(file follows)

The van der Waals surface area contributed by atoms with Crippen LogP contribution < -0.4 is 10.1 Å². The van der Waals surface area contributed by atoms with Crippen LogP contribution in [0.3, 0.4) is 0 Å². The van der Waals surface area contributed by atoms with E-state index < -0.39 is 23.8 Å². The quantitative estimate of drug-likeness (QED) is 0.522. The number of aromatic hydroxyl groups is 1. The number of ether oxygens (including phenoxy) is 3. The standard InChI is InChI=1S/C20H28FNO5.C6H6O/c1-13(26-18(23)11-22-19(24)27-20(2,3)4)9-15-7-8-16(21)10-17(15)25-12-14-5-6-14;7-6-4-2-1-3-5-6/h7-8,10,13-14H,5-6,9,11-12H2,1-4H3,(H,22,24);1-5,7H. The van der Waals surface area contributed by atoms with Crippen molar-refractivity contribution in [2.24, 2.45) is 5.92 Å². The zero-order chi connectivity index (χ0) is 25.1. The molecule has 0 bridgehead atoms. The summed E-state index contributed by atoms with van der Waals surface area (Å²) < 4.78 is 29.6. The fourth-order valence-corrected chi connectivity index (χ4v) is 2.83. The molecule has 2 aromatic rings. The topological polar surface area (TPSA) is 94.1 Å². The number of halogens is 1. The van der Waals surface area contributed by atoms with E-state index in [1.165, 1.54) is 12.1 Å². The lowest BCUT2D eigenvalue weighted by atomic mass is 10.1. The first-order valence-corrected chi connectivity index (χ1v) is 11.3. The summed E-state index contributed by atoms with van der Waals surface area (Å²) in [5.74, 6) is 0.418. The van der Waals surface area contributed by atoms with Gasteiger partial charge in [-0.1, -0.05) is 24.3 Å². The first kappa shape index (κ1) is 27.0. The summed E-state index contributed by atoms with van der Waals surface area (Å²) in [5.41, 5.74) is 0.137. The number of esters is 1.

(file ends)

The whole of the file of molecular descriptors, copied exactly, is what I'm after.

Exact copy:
The van der Waals surface area contributed by atoms with Crippen LogP contribution < -0.4 is 10.1 Å². The van der Waals surface area contributed by atoms with Crippen LogP contribution in [0.3, 0.4) is 0 Å². The van der Waals surface area contributed by atoms with E-state index < -0.39 is 23.8 Å². The quantitative estimate of drug-likeness (QED) is 0.522. The number of aromatic hydroxyl groups is 1. The number of ether oxygens (including phenoxy) is 3. The standard InChI is InChI=1S/C20H28FNO5.C6H6O/c1-13(26-18(23)11-22-19(24)27-20(2,3)4)9-15-7-8-16(21)10-17(15)25-12-14-5-6-14;7-6-4-2-1-3-5-6/h7-8,10,13-14H,5-6,9,11-12H2,1-4H3,(H,22,24);1-5,7H. The van der Waals surface area contributed by atoms with Crippen molar-refractivity contribution in [2.24, 2.45) is 5.92 Å². The zero-order chi connectivity index (χ0) is 25.1. The molecule has 0 bridgehead atoms. The summed E-state index contributed by atoms with van der Waals surface area (Å²) < 4.78 is 29.6. The fourth-order valence-corrected chi connectivity index (χ4v) is 2.83. The molecule has 2 aromatic rings. The topological polar surface area (TPSA) is 94.1 Å². The number of halogens is 1. The van der Waals surface area contributed by atoms with E-state index in [1.165, 1.54) is 12.1 Å². The lowest BCUT2D eigenvalue weighted by atomic mass is 10.1. The first-order valence-corrected chi connectivity index (χ1v) is 11.3. The summed E-state index contributed by atoms with van der Waals surface area (Å²) in [5.74, 6) is 0.418. The van der Waals surface area contributed by atoms with Gasteiger partial charge in [-0.1, -0.05) is 24.3 Å². The first kappa shape index (κ1) is 27.0. The summed E-state index contributed by atoms with van der Waals surface area (Å²) in [5.41, 5.74) is 0.137. The number of esters is 1.